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I am very new to linux and am going through and learning all the basics. While I was doing so I realized how odd it was that the OS treats certain files differently--namingly by displaying them on the GUI desktop enviroment if they happen to be the desktop file associated with the currently logged in user. How does the OS know the path variable to the current user's desktop directory? For hacker amusment can it be changed such that any arbitrary directory will be displayed on the GUI desktop?

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  • Typically ~/Desktop
    – ivanivan
    Sep 13 '17 at 2:55
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The default path for the desktop directory varies between different languages. Hence a better guess than $HOME/Desktop could be fetched from xdg-user-dirs in case that exists in your system:

$ xdg-user-dirs DESKTOP
/home/arnie97/桌面

There's also another way from xdg-user-dirs home page:

Here is a shellscript example of how to find the desktop and the download directory:

test -f ${XDG_CONFIG_HOME:-~/.config}/user-dirs.dirs && source ${XDG_CONFIG_HOME:-~/.config}/user-dirs.dirs
echo ${XDG_DESKTOP_DIR:-$HOME/Desktop}
echo ${XDG_DOWNLOAD_DIR:-$HOME}

For application code the hope is that the various desktops will integrate this and have a nice API to find these directories.

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Generally, in GNU/Linux (as in Unix), the user's Desktop directory can be specified with ~/Desktop. The shorthand ~/ will expand to whatever the home directory is, such as /path/to/home/username.

I should clarify that most shells (e.g. bash, ksh, csh, etc.) will expand ~ to the home directory, but not all of them (e.g. rc). The tilde is a literal character, so you can have a file ~filename; therefore, the shell must be designed to expand the tilde under certain conditions.

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The path for most distributions (I say most and not all because Linux (or GNU/Linux), is nothing if not mutable, for good or ill), is going to be /home/<user name>/Desktop You can go to it through the command line like this: cd /home/<username>/Desktop Viewing files is a simple as using the command "ls" without the quotation marks.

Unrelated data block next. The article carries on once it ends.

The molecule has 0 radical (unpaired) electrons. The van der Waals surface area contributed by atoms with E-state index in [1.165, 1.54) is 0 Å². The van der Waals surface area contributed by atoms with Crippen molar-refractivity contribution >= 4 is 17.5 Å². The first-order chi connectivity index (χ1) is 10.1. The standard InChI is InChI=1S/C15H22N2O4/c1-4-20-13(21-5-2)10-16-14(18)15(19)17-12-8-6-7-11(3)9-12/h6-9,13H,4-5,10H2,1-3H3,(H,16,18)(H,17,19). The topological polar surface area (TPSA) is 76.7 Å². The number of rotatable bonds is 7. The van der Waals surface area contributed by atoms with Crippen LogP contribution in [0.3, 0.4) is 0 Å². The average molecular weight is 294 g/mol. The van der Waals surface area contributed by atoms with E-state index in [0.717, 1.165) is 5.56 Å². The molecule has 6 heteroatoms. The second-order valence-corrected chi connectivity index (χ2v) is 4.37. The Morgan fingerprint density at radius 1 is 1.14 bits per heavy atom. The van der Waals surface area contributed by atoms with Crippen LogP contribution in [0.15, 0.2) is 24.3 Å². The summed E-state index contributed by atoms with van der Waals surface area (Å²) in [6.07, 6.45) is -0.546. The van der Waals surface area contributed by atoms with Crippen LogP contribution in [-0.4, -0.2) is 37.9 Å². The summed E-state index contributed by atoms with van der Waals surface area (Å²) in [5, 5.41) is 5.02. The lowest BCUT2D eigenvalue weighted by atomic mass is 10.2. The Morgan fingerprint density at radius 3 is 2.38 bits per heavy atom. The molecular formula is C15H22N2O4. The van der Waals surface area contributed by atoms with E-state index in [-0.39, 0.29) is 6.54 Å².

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The desktop directory is different according to language of system. Adding to options given for other person, you can find the file ~/.config/users-dirs.dirs

Example you can read the content:

cat ~/.config/users-dirs.dirs

In my machine shows this:

# This file is written by xdg-user-dirs-update
# If you want to change or add directories, just edit the line you're
# interested in. All local changes will be retained on the next run.
# Format is XDG_xxx_DIR="$HOME/yyy", where yyy is a shell-escaped
# homedir-relative path, or XDG_xxx_DIR="/yyy", where /yyy is an
# absolute path. No other format is supported.
# 
XDG_DESKTOP_DIR="$HOME/Escritorio"
XDG_DOWNLOAD_DIR="$HOME/Descargas"
XDG_TEMPLATES_DIR="$HOME/Plantillas"
XDG_PUBLICSHARE_DIR="$HOME/Público"
XDG_DOCUMENTS_DIR="$HOME/Documentos"
XDG_MUSIC_DIR="$HOME/Música"
XDG_PICTURES_DIR="$HOME/Imágenes"
XDG_VIDEOS_DIR="$HOME/Vídeos"

How you can see my desktop directory is: "$HOME/Escritorio" where $HOME is an environment variable that refers to your home folder. In practice:

cd ~/Escritorio 
# is the same 
cd "$HOME/Escritorio"

If you are interested in getting desktop dir by programming, you can read the file and parse the content. For example look my javascript code for get desktop directory:

async getLinuxDesktop(){
    let file = Path.join(Os.homedir(), ".config", "user-dirs.dirs")
    let data = {}
    if(fs.existsSync(file)){
        let content = await fs.readFileAsync(file,"utf8")
        let lines = content.split(/\r?\n/g).filter((a)=> !a.startsWith("#"))
        for(let line of lines){
            let i = line.indexOf("=")
            if(i >= 0){
                try{
                    data[line.substring(0,i)] = JSON.parse(line.substring(i + 1))
                }catch(e){}
            }
        }
    }
    if(data["XDG_DESKTOP_DIR"]){
        let desktop = data["XDG_DESKTOP_DIR"]
        desktop = desktop.replace(/\$([A-Za-z\-\_]+)|\$\{([^\{^\}]+)\}/g, (_, a, b) => (process.env[a || b] || ""))
        return desktop
    }else{
        return Path.join(Os.homedir(),"Desktop")
    }
}
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This depends on your Desktop Environment:

If you use a Window Manager, you can use different tools to display stuff on your desktop, e.g. PCmanFM desktop.

Most tools and Desktop Environments do respects your xdg-user-dir DESKTOP settings.

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